It’s ridiculous that people can’t fathom people don’t “make a decision” to become gay. Gay people are pretty much normal people who live normal lives and do normal stuff. There are gay, straight, and transgender creepos in the world, but being gay doesn’t a creepo make.

    There is zero reason why a person who cannot be sexually, emotionally, and genuinely connected in a unionion sort-of-way to the opposite sex, no matter how hard they’d try, be excluded from the same type of life others lead.

    The questions isn’t whether the kind of stuff they do to connect with eachother behind closed doors is “okay with” the rest of us. It’s, can they be decent parents?

    Why exclude people from wanting to raise children in a loving and caring environment just because they are gay? Are there psychological studies showing gay married couples are bad parents? Is there some sort of confirmation on this? If they meet all the other general guidelines for becoming parents, why not?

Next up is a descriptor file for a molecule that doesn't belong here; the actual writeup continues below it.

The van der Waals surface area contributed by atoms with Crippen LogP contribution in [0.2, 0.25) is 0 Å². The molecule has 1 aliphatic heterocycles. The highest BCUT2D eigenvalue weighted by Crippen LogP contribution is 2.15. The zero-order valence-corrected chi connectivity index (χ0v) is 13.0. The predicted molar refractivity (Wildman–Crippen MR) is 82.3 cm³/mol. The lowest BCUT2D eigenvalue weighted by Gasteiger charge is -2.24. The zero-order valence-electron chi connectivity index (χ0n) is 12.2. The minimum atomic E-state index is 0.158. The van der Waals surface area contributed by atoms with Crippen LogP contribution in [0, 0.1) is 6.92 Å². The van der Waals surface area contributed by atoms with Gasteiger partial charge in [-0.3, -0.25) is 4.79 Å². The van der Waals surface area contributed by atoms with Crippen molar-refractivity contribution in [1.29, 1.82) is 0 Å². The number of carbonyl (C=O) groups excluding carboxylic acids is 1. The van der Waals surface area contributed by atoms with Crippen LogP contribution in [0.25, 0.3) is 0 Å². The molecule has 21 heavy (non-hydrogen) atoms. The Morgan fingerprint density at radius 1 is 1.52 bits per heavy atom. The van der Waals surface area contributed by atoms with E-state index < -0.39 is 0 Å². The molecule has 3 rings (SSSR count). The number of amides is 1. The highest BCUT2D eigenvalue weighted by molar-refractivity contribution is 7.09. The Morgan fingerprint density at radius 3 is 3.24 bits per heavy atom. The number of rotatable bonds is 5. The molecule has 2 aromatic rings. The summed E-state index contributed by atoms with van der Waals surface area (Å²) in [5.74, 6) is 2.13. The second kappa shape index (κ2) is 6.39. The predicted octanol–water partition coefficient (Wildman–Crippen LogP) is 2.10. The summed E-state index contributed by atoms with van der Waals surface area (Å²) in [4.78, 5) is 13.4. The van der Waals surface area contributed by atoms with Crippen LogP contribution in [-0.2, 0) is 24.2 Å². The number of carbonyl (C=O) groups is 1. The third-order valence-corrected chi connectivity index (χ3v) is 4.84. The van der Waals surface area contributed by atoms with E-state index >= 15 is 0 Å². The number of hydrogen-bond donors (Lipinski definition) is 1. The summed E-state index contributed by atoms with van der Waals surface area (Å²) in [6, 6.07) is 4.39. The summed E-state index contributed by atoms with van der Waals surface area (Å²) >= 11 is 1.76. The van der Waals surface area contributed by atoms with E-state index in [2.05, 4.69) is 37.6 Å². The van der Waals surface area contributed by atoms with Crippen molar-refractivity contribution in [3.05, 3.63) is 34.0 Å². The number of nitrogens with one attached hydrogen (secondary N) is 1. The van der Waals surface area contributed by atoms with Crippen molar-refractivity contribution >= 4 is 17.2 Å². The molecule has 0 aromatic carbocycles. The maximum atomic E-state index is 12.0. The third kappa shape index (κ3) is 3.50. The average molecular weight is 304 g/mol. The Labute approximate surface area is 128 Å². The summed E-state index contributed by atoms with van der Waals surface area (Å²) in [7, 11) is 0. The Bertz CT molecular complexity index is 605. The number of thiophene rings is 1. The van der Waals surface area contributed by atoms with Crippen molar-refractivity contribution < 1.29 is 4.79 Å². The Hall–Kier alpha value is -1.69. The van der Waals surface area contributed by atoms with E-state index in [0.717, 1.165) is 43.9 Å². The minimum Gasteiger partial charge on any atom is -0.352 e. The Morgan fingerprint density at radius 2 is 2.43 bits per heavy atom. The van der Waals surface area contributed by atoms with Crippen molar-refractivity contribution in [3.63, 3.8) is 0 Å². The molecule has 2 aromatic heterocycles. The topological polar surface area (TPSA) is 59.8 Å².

It’s absurd to let children linger in foster homes or in bad situations because some people refuse to believe that sexuality and the love that comes with it isn’t a flippant choice people make.

  8. Katie Seamore says:

    Only an incredibly stupid person would think that an American leftist and a communist is the same thing. That same person would most likely also confuse a person who has an ingrained longing for a loving relationship with a partner of the same sex with criminals who resort to the opportunity of their circumstances.
    The same incredibly stupid people must be equally confused about most things and sadly they are allowed to breed and influence their offspring.

  9. Anonymous says:

    Gooddddd

  10. Sherry E says:

    Katie Seamore says. . . you go girl! Most intelligent, educated, open minded people would completely agree with you!

    • YankeeExPat says:

      Trumpism for the day; Friday August 21, 2015

      Orphans Lost their parents………….I don’t accept Losers………….Orphans are Losers!

      Republican Candidate Donald Trump 2016